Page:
• 66°

It will take a village to save Selma

I get a little uncomfortable when people call me an exception.

I still remember manners, pay my taxes and generally try to do what’s best for other people.

I’m not bragging on myself, and I’m certainly not putting down anyone’s compliment.

But I’m a bit disappointed in our society when people look at my face, hear a little bit about my upbringing and say “Good for you” with almost a twinge of empathy.

On first glance, I’m not at all different from the guys I hung out with every day as a teenager who are now dead, dying something almost equally as bad.

Here’s the short version of the story … Hospital nurse mother … Truck driver father … Three kids … Divorced when I was 3 … Not much money, but not in poverty … Shy, overweight and gullible (not great a combination, mind you) … Good student, but unchallenged … Stumbled into college … Carried more attitude than necessary into my first job … Working on doing something with the first university education in my family.

All that didn’t happen because my parents are good people, although they are.

They had help, even when they didn’t think they needed it — even when they didn’t realize they were getting it. Aunts, uncles, cousins, family friends, teachers, neighbors all knocked on our door, offered to babysit or told on us when we acted up.

I do have to tell you I was very fortunate for some things. My father has always been an important figure in my life. My mother has deep faith in God and instilled that in all three of her children. We never went hungry, were never homeless and even made the occasional family trip, all because of one word — sacrifice.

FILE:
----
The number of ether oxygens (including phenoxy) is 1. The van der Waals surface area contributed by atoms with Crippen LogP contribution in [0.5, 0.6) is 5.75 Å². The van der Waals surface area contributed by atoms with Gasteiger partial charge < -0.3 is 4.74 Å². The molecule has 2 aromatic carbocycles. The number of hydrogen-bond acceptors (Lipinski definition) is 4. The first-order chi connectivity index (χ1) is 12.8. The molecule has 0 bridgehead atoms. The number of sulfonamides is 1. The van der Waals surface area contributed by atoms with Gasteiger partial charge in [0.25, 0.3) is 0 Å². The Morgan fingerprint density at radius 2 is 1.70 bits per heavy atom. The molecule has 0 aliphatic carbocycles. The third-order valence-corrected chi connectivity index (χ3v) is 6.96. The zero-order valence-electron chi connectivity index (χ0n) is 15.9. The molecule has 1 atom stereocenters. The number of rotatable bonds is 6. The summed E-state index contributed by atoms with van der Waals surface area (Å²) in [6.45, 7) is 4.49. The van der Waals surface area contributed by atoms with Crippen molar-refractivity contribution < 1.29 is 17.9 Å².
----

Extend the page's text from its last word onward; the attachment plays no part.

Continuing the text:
There are too many parents, especially young ones, that haven’t yet learned once a baby’s life begins, the adult’s life has to change.

And you better believe if either one of my parents walked through my front door right now and was unhappy with how clean things were, I’d be on my knees within minutes scrubbing something.

I hear all this talk about a lack of things for kids to do in Selma. If they had more activities, if they had more places to go, if we had more resources to provide all that, then our children wouldn’t buy guns, join gangs and they might even graduate high school.

Buildings are nice. New, shiny things are nice, and they have their place. But children haven’t changed. My parents flat out tricked me into believing a ball, back yard and three friends were enough to occupy me for an entire summer. Guess what? It worked.

And then there’s the issue of how to punish kids. I’m not endorsing spanking kids to anyone, but let me tell you about my own personal experience with corporal punishment. When I was 10, I got the whipping of my life for breaking a dish and acting smug about it. When I was 14, I sat around outside with some of my friends comparing stories about the worst whippings we could remember, and we all laughed until we cried.

There are mentoring programs in this city to help troubled kids. We don’t know about them because we’re always busy preparing for the worst.

Somewhere in Dallas County there is a bright, gifted student whose light is shaded by a cramped, moldy classroom.

Neighborhoods that people were once proud of could likely claim the life of a kid who has a real shot at “making it out.”

And why? Because those are someone else’s kids.

The village is only as strong as its weakest family. And looking around at our village, it’s apparent some families could use the same help mine got.